The enduring appeal of Friends decades after it went off the air speaks to its fervent fanbase, a demographic that would likely show up in droves for a theatrical movie based on the property. Though there’s never been word on a Friends movie being put in development, Jennifer Aniston told Variety in October 2019 that the cast has often had the enthusiasm to will such a project into existence thanks to the passion of the program’s fanbase. However, the producers of Friends nixed the idea of a movie adaptation back when the show was producing new episodes for reasons Aniston did not disclose.
Talking to The Sun, fellow Friends cast member Lisa Kudrow revealed a potential reason for why this production never happened. Noting that any revival of the program, whether on TV or in film, would be solely up to the show’s creators, Kudrow noted these individuals had no interest in doing further adventures n the Friends universe because they were satisfied with the series final of the program. This satisfaction appears to be the primary reason a Friends TV show will not be there for devotees to this pop culture property.
During a 2013 San Diego Comic-Con panel for American Dad!, the show’s co-creator, Mike Barker, started talking about a film adaptation of the series. Specifically, Barker went into how such a project would focus on the home planet of the show’s resident extra-terrestrial, Roger. Though he didn’t come out and say such a project was on the horizon, Barker did express enthusiasm for the concept and danced around the idea that some amount of a screenplay had been penned for it.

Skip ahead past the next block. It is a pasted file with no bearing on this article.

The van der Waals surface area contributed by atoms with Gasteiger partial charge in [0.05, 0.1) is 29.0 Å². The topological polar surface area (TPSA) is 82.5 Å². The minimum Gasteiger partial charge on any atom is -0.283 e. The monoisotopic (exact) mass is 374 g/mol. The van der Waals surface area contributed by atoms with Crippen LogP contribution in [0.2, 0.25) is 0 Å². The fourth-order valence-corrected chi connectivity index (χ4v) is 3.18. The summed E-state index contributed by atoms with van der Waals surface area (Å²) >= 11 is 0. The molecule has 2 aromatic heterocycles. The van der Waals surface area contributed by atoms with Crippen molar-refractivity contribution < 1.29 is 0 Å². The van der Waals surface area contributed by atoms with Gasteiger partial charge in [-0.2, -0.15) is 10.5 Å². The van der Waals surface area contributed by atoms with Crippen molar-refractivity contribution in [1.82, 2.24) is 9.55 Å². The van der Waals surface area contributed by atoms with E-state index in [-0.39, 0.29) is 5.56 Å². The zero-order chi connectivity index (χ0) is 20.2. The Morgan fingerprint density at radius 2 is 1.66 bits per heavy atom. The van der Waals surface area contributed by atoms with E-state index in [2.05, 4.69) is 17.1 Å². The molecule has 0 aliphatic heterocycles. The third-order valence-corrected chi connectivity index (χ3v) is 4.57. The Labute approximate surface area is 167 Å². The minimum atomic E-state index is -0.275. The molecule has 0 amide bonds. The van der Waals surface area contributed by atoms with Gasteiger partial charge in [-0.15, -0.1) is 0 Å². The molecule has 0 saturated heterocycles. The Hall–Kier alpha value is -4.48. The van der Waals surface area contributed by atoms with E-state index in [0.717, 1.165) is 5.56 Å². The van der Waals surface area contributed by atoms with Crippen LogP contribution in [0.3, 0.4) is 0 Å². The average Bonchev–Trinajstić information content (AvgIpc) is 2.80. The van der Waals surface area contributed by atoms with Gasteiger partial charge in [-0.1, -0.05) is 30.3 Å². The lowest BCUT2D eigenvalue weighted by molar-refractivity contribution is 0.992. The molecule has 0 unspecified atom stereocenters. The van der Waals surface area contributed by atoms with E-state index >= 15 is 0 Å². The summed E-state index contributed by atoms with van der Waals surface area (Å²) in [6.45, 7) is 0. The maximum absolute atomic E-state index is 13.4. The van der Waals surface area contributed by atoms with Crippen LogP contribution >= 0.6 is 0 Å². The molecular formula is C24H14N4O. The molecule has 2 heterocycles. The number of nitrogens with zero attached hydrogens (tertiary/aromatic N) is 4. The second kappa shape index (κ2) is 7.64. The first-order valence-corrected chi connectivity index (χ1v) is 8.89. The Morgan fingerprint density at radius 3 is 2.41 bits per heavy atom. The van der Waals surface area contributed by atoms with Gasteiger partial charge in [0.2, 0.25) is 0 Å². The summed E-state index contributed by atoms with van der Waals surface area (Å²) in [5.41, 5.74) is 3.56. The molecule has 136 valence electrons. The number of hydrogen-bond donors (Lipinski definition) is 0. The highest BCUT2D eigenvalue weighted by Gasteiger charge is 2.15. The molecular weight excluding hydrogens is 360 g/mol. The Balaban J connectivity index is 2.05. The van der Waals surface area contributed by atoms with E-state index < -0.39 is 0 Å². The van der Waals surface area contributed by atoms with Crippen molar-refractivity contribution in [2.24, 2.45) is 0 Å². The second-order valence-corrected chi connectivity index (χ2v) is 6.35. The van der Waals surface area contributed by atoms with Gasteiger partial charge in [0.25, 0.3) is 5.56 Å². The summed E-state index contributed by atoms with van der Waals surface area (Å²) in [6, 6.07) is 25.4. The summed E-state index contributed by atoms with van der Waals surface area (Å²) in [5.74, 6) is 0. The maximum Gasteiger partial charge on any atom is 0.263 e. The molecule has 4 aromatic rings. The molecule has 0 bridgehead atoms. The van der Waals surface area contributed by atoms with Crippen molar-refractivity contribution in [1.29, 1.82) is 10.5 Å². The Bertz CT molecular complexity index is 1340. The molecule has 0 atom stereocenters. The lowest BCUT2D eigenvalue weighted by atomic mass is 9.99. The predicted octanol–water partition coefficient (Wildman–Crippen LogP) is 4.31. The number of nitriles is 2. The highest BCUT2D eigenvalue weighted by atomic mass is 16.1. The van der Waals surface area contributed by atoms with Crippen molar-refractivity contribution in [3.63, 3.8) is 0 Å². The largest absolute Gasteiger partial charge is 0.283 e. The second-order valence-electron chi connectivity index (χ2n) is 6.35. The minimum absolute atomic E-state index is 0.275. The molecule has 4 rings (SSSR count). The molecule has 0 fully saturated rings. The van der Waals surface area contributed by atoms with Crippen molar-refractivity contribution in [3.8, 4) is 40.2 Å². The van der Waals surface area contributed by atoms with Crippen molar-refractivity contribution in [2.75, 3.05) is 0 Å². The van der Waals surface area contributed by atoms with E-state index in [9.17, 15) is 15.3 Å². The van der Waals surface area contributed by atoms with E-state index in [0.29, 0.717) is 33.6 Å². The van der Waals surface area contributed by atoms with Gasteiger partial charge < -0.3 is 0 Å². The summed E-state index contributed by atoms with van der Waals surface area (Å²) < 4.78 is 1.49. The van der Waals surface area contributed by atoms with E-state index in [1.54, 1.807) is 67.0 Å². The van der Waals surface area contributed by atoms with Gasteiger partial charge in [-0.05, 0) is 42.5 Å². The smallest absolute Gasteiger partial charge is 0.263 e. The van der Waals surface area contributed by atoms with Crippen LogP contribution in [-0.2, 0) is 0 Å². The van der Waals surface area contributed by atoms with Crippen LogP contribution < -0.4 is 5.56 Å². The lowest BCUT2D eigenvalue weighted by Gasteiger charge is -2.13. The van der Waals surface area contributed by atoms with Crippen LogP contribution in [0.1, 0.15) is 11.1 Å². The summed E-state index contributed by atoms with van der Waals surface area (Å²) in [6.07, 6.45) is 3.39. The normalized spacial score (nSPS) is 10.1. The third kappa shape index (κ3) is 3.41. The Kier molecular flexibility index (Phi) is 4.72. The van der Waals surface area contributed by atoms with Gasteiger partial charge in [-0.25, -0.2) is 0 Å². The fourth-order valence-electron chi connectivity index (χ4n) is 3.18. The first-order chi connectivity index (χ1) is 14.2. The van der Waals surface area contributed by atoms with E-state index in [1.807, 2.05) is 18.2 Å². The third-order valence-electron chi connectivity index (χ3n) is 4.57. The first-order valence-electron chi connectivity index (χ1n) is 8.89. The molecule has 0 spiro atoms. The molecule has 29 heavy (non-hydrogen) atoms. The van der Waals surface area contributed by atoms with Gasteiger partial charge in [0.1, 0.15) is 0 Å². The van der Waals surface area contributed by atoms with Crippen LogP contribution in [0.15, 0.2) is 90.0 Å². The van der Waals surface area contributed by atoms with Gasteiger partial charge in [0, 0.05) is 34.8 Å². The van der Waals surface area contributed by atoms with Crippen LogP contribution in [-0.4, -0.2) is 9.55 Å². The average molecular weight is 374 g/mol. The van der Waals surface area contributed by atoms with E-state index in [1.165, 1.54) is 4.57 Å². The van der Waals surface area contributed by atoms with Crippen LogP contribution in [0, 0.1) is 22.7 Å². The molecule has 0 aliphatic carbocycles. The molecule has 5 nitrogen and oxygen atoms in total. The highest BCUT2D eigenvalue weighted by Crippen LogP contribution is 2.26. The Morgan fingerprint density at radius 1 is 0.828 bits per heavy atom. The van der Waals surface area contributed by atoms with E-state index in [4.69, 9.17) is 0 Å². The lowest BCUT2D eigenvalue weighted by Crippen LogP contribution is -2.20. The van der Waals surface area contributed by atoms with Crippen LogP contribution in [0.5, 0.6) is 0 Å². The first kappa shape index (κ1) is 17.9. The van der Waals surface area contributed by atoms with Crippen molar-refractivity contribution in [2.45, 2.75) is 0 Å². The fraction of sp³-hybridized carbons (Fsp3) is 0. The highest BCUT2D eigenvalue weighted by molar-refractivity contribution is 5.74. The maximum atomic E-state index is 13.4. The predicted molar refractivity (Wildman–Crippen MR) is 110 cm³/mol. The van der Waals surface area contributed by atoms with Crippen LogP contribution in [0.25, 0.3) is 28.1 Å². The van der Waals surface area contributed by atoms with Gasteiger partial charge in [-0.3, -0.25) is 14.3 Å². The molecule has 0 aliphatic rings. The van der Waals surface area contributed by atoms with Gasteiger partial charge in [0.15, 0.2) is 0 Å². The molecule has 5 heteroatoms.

Nearly a decade after these teases, no American Dad! movie has ever seen the light of day. No reason’s ever been given for the production failing to come to fruition, but it may have something to do with how, a few months after this panel, Barker would depart American Dad! entirely. Clearly someone with passion for getting this movie made, losing Barker could’ve derailed the proposed film adaptation. Meanwhile, a shift from the FOX network to TBS in 2014 lowered the shows profile and may have made giving it a film adaptation less of a priority for parent company 20th Century Fox Television.
9 Best Episodes of ‘Downton Abbey’ to Watch Before ‘A New Era’